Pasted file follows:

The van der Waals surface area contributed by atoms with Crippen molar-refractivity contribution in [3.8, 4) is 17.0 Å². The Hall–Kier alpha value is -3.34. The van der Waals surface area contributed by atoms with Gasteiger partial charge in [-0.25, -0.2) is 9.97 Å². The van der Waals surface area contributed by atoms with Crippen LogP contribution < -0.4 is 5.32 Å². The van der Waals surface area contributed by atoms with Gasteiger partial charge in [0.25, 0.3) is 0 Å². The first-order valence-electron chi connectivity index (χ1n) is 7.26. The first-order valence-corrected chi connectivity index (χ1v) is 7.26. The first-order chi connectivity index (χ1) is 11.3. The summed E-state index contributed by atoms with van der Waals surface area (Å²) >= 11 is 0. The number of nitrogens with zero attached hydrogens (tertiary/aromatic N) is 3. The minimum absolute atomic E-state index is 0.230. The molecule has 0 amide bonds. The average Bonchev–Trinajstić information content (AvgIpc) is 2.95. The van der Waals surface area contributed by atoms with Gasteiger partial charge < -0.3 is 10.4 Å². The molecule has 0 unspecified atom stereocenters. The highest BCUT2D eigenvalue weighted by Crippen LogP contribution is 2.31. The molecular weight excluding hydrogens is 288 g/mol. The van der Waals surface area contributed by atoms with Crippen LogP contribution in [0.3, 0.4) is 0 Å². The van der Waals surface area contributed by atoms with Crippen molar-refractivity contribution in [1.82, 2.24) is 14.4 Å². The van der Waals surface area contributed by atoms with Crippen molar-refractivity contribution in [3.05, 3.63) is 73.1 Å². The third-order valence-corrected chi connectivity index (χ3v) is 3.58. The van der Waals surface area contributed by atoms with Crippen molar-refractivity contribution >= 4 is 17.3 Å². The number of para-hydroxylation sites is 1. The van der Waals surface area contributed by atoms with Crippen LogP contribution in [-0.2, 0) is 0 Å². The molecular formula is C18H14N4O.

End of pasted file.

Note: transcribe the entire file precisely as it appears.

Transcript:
The van der Waals surface area contributed by atoms with Crippen molar-refractivity contribution in [3.8, 4) is 17.0 Å². The Hall–Kier alpha value is -3.34. The van der Waals surface area contributed by atoms with Gasteiger partial charge in [-0.25, -0.2) is 9.97 Å². The van der Waals surface area contributed by atoms with Crippen LogP contribution < -0.4 is 5.32 Å². The van der Waals surface area contributed by atoms with Gasteiger partial charge in [0.25, 0.3) is 0 Å². The first-order valence-electron chi connectivity index (χ1n) is 7.26. The first-order valence-corrected chi connectivity index (χ1v) is 7.26. The first-order chi connectivity index (χ1) is 11.3. The summed E-state index contributed by atoms with van der Waals surface area (Å²) >= 11 is 0. The number of nitrogens with zero attached hydrogens (tertiary/aromatic N) is 3. The minimum absolute atomic E-state index is 0.230. The molecule has 0 amide bonds. The average Bonchev–Trinajstić information content (AvgIpc) is 2.95. The van der Waals surface area contributed by atoms with Gasteiger partial charge < -0.3 is 10.4 Å². The molecule has 0 unspecified atom stereocenters. The highest BCUT2D eigenvalue weighted by Crippen LogP contribution is 2.31. The molecular weight excluding hydrogens is 288 g/mol. The van der Waals surface area contributed by atoms with Crippen LogP contribution in [0.3, 0.4) is 0 Å². The van der Waals surface area contributed by atoms with Crippen molar-refractivity contribution in [1.82, 2.24) is 14.4 Å². The van der Waals surface area contributed by atoms with Crippen molar-refractivity contribution in [3.05, 3.63) is 73.1 Å². The third-order valence-corrected chi connectivity index (χ3v) is 3.58. The van der Waals surface area contributed by atoms with Crippen molar-refractivity contribution >= 4 is 17.3 Å². The number of para-hydroxylation sites is 1. The van der Waals surface area contributed by atoms with Crippen LogP contribution in [-0.2, 0) is 0 Å². The molecular formula is C18H14N4O.